Defendants argue that since plaintiff admitted that there was no agreement to pay, the court should not have submitted the issue: "Did plaintiff and defendant have an agreement regarding his providing labor and materials in the construction upon defendant's [sic] property?" Plaintiff did not have to prove an express promise by defendants to pay him in cash for his services. A contract implied in fact is a genuine agreement, which, although not necessarily fully expressed in words, arises out of the conduct of the parties. Ellis Jones, Inc. v. Western Waterproofing Co., Inc., 66 N.C.App. 641, 312 S.E.2d 215 (1984) (contract implied in fact); Humphrey v. Hill, 55 N.C.App. 359, 285 S.E.2d 293 (1982) (requisites of service contract). Plaintiff's evidence, if believed, showed an expectation, based on defendants' conduct, that plaintiff would be compensated, not in cash, but with an interest in the house, in exchange for his services. His admission that there was no agreement that he be "paid" must be understood in light of his expectation that he would receive an interest in the real property, and is not dispositive. We hold that this issue was properly submitted to the jury.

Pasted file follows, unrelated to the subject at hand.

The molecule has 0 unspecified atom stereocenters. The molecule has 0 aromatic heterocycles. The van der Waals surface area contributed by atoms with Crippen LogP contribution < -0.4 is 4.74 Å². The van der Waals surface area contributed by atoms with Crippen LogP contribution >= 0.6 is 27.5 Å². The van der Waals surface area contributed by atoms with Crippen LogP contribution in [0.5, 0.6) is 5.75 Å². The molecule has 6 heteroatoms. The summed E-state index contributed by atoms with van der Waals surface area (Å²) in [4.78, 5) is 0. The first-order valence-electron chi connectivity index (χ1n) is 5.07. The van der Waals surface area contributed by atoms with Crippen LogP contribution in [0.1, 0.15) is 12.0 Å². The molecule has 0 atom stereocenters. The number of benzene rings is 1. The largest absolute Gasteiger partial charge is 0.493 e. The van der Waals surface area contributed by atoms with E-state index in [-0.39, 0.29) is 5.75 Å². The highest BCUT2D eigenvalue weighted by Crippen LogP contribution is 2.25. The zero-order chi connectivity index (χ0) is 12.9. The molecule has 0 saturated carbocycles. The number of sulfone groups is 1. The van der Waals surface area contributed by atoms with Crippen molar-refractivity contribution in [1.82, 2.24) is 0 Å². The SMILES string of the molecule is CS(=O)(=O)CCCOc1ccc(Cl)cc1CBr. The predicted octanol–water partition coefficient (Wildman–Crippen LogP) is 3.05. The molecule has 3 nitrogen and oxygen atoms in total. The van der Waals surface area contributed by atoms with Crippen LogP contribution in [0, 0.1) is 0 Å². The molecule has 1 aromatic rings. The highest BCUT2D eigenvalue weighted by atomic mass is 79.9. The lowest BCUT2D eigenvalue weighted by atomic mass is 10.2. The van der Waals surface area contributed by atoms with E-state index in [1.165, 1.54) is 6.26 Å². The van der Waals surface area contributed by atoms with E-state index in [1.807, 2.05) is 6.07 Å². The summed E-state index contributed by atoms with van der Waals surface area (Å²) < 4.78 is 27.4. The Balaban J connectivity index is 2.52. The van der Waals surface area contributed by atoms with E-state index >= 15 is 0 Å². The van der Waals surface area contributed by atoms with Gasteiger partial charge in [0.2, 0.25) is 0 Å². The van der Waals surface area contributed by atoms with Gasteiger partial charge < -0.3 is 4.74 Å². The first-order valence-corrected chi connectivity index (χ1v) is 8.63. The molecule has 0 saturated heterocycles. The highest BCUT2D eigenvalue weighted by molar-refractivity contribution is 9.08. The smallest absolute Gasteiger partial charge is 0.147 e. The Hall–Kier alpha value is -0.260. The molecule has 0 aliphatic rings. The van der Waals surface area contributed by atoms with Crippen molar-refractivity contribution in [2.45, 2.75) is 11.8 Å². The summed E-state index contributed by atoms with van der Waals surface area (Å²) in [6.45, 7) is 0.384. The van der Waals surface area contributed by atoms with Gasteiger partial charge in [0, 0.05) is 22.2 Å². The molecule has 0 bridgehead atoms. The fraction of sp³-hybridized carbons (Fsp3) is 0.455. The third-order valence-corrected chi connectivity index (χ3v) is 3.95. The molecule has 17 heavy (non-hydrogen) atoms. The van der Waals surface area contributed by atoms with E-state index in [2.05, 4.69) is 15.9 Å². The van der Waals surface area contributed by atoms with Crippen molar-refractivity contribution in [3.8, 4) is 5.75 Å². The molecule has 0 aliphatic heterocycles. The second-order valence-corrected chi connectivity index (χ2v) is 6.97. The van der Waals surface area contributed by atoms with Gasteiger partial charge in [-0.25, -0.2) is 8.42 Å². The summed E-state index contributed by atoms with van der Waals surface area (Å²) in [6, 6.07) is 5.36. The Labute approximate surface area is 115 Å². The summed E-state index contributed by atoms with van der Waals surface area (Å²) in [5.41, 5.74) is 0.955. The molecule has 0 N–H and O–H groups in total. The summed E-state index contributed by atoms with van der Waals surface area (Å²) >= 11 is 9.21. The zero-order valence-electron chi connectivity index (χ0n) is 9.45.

Defendants also contend that the issue of unjust enrichment was erroneously submitted to the jury. When one's real property is improved or paid for based upon the owner's unenforceable promise to convey the land or some interest therein, unjust enrichment may arise. Collins v. Davis, 68 N.C.App. 588, 315 S.E.2d 759 aff'd, 312 N.C. 324, 321 S.E.2d 892 (1984) (per curiam). That clearly was the case here. McCoy v. Peach, 40 N.C.App. 6, 251 S.E.2d 881 (1979), is distinguishable. There the issue of unjust enrichment was never reached, but the case was dismissed on procedural grounds. We hold that the jury was properly permitted to consider this issue as well. Collins v. Davis, supra.